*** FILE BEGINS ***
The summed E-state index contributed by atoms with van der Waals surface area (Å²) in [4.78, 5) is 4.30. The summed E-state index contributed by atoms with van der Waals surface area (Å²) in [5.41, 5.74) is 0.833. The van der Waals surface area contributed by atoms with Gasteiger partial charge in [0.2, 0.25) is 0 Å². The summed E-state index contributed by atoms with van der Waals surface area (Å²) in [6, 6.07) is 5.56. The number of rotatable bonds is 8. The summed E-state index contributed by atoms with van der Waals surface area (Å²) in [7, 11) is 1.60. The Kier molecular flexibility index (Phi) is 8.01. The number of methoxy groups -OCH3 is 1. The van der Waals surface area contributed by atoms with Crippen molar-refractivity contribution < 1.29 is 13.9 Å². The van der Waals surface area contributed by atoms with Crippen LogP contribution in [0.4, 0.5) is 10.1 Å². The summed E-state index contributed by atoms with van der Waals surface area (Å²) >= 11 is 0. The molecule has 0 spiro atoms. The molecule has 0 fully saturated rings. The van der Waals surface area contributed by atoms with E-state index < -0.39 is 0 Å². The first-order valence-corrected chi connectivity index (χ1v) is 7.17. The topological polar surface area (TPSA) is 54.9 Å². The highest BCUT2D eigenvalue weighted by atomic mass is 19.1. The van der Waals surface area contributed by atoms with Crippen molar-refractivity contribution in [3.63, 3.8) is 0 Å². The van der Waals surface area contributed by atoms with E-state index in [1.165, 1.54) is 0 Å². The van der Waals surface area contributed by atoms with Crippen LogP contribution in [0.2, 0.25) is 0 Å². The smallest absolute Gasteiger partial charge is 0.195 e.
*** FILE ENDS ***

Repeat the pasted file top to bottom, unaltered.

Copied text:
The summed E-state index contributed by atoms with van der Waals surface area (Å²) in [4.78, 5) is 4.30. The summed E-state index contributed by atoms with van der Waals surface area (Å²) in [5.41, 5.74) is 0.833. The van der Waals surface area contributed by atoms with Gasteiger partial charge in [0.2, 0.25) is 0 Å². The summed E-state index contributed by atoms with van der Waals surface area (Å²) in [6, 6.07) is 5.56. The number of rotatable bonds is 8. The summed E-state index contributed by atoms with van der Waals surface area (Å²) in [7, 11) is 1.60. The Kier molecular flexibility index (Phi) is 8.01. The number of methoxy groups -OCH3 is 1. The van der Waals surface area contributed by atoms with Crippen molar-refractivity contribution < 1.29 is 13.9 Å². The van der Waals surface area contributed by atoms with Crippen LogP contribution in [0.4, 0.5) is 10.1 Å². The summed E-state index contributed by atoms with van der Waals surface area (Å²) >= 11 is 0. The molecule has 0 spiro atoms. The molecule has 0 fully saturated rings. The van der Waals surface area contributed by atoms with E-state index < -0.39 is 0 Å². The first-order valence-corrected chi connectivity index (χ1v) is 7.17. The topological polar surface area (TPSA) is 54.9 Å². The highest BCUT2D eigenvalue weighted by atomic mass is 19.1. The van der Waals surface area contributed by atoms with Crippen molar-refractivity contribution in [3.63, 3.8) is 0 Å². The van der Waals surface area contributed by atoms with E-state index in [1.165, 1.54) is 0 Å². The van der Waals surface area contributed by atoms with Crippen LogP contribution in [0.2, 0.25) is 0 Å². The smallest absolute Gasteiger partial charge is 0.195 e.